During these times, I sought out help like no other — I signed up for more courses, including design (and eventually, UI/UX Design), parsed through many arrays of resources (which I’ve collated here) and determined which ones are worth the time and cost. I practiced a lot harder. I made CodeNewbie and User Defenders part of my daily commute routine. I joined local coding Slack channels, attended free meetups, and approached potential mentors who I really admire and respect. I have never felt more exhausted, but at the same time, I have never felt so fulfilled, motivated, and thrilled about something. After mulling for a couple of weeks, it was Saron’s confidence, encouragement, and prowess that finally convinced me to join Flatiron School. And after completing the Bootcamp Prep, I enrolled with a Women Take Tech scholarship (made possible by Flatiron and Lyft) under my belt.

There are many reasons why I believe that tech is a thriving industry and always will be. I’ll share a few here:

  1. The possibility of creating and inventing any tech product is almost limitless.
    There isn’t an industry quite like this. The improvements in AI (think Google Duplex), science, and software languages in the past decade alone is enough proof that technology can be unstoppable. Furthermore, depending on the project scope, the cost of building a product can virtually be zero — except for time and effort.

  2. The intersection of many different disciplines with tech.
    The typical pillars of industrial sectors include STEM, arts, humanities, education, business, finance, and security. Tech is one sector which is able to connect multiple disciplines, allowing a diversity of resources to interact and create something unique. I’d like to think that in the future, these different areas would have integrated tech in their system so deep, that everything will become dependent on tech to operate efficiently, and thus increasing the demand for skilled engineers.

  3. The community is superb, supportive, and incredibly resourceful.
    There is something about the tech community that is truly encouraging. From open-source projects to a casual extended helping hand from a senior developer, there is no place where a newbie developer wouldn’t feel welcome. Some developers can be quite critical, yes, but there are so many others who are willing to help and guide a newbie along on the right path. There is no metropolitan city on Earth that doesn’t have a local coding community meetup, or an annual conference, or a coding bootcamp. Also, #MINSWAN.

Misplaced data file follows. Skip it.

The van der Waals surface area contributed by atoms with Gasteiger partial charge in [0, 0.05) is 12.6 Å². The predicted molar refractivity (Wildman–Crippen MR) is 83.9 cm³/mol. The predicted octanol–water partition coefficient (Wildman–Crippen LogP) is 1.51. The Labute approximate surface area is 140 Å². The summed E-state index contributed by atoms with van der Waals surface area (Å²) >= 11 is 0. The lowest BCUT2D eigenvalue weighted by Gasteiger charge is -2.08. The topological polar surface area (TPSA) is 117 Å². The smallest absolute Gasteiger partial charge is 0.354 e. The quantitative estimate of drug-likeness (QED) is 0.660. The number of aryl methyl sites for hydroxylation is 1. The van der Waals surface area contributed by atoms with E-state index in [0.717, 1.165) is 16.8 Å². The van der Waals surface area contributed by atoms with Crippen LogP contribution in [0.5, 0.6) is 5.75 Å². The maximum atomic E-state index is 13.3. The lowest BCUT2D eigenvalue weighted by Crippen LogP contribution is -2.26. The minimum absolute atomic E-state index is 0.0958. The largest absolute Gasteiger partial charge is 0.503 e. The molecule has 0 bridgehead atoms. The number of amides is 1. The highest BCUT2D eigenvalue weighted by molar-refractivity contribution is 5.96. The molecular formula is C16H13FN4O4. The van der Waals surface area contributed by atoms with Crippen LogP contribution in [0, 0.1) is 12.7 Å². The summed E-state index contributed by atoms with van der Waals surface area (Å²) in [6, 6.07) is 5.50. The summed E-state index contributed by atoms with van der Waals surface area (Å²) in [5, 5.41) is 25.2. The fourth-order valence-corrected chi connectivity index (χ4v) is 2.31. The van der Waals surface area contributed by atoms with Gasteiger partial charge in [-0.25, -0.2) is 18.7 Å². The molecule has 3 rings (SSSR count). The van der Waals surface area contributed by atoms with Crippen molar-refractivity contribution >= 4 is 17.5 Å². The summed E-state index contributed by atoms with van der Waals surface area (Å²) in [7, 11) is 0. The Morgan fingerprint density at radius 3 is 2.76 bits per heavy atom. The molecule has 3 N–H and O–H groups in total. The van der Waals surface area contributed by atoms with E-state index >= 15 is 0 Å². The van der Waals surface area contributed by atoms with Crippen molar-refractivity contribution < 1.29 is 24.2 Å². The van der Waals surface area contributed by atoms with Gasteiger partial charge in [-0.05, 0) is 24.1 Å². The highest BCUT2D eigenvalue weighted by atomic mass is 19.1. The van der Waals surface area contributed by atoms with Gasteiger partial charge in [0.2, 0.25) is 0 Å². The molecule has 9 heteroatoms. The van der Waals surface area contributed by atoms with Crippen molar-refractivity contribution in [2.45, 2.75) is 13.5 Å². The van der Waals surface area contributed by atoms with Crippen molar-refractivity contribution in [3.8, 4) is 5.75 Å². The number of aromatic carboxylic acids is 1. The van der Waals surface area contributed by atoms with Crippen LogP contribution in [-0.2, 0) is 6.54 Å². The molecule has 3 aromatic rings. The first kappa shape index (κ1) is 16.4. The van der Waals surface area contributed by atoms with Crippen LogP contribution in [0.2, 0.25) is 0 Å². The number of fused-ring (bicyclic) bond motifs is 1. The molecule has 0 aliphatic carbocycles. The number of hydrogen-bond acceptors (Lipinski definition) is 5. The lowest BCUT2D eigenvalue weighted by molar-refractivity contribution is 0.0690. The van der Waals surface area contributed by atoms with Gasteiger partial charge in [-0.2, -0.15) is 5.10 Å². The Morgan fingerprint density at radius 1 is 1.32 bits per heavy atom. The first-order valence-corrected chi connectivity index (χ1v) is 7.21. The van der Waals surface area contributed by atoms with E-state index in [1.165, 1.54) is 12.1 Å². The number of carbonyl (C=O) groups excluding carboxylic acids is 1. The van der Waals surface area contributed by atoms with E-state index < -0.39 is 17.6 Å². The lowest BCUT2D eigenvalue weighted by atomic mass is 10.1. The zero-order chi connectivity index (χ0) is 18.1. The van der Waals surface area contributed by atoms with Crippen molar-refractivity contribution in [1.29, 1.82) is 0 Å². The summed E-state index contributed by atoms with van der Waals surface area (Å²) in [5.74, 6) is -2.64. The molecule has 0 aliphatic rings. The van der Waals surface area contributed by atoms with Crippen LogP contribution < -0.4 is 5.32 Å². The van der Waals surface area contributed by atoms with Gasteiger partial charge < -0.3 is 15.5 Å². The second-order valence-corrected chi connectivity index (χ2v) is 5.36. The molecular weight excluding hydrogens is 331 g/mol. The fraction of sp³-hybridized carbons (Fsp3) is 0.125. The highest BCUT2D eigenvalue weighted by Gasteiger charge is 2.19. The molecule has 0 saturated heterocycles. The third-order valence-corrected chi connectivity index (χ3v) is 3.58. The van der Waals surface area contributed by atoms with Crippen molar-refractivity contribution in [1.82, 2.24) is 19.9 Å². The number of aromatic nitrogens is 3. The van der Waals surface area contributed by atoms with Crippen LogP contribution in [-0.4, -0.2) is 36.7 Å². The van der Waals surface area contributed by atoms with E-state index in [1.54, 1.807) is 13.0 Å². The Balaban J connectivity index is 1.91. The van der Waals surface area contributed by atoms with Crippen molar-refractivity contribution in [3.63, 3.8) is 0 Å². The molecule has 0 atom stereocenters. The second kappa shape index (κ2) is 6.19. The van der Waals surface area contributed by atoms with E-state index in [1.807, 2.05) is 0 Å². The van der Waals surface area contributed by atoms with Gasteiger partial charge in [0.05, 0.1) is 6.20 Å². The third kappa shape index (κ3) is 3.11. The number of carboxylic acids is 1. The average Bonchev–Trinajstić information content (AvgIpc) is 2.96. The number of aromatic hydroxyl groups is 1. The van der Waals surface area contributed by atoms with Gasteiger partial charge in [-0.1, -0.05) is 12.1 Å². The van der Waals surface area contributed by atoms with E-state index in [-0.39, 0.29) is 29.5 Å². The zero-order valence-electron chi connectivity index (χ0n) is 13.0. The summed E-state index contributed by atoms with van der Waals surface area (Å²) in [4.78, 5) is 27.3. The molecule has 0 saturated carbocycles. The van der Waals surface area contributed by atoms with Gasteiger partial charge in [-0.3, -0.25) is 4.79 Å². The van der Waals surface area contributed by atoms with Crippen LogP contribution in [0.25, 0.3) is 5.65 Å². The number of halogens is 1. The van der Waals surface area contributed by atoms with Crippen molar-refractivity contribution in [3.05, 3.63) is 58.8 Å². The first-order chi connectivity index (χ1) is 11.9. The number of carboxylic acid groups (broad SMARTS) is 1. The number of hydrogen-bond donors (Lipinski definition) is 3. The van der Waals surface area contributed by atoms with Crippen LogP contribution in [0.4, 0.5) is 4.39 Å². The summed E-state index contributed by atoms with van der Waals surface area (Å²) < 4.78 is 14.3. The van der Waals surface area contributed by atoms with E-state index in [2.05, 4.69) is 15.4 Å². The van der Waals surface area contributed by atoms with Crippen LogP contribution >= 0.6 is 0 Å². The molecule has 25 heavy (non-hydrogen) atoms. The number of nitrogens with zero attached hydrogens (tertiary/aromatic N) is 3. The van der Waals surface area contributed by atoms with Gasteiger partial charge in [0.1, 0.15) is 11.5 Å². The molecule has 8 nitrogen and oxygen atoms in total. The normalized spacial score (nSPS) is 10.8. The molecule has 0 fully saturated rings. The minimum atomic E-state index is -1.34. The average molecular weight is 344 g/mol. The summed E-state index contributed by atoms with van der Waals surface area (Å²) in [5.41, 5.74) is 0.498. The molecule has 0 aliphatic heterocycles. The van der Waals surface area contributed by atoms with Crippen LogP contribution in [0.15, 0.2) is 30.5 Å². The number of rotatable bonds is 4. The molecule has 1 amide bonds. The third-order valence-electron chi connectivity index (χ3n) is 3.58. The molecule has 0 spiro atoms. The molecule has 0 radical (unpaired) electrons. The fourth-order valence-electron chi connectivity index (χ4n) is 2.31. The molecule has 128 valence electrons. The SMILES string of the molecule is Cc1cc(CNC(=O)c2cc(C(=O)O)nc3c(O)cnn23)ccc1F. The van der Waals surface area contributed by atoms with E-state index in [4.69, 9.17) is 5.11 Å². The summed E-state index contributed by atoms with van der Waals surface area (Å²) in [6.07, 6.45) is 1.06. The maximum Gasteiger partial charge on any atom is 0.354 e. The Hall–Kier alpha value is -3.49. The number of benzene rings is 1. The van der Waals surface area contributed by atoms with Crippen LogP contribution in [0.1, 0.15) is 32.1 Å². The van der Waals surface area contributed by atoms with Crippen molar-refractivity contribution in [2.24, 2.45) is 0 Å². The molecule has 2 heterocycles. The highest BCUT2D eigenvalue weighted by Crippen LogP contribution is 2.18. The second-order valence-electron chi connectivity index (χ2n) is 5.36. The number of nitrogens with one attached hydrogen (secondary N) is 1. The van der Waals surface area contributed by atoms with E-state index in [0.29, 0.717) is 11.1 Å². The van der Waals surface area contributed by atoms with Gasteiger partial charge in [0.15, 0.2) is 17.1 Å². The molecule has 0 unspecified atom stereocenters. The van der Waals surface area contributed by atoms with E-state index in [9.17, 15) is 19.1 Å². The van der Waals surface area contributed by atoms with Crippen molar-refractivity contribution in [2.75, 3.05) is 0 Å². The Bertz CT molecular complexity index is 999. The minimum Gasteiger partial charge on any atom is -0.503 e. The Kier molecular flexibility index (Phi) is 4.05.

4. Coding allows for the expression of both an individual’s creative and logical processes.
    Firstly, this may not directly contribute to the progress of tech as a whole, and secondly, it is a lesser known concept about programming, which is substantiated here. As a discipline, computer science and data theories may seem to have a tendency to focus more towards logical thinking; however, the fact that there are many ways to solve a problem proves that creativity is required in the field of programming. And at an individual’s level, this feature of coding can be very liberating, encouraging more and more learners to participate in the ecosystem.

I have many other slew of reasons, but I’m sure that I might be preaching to the choir here. I’m also very opinionated about the importance of design in creating impactful products, which is why I’m also enrolled in a UX Design course. After my Flatiron graduation, I would like to find a Junior Developer position where I’m also allowed to be flexible and participate in the UX research team, or vice versa. I would like to find a job that provides me with a much better financial resource, future prospect, and autonomy when it comes to learning continuously. I would love to find a job that allows me the freedom to work remotely, preferably with a small, capable, and ambitious team.

In 5 years’ time, I hope to be able to also build a remote digital agency that focuses on creating impact for SMEs and non-profits.

There are many things I’m not confident about — such as the hiring climate in Singapore by the time I graduate, the discrepancy between the advertised salaries on bootcamps and the actual salaries which local companies are willing to offer. I would even be lying if I was to say that I’m perfectly confident that everything will go easy during this bootcamp, especially with the GMT +8 timezone and 3AM study groups.

But here’s to never giving up.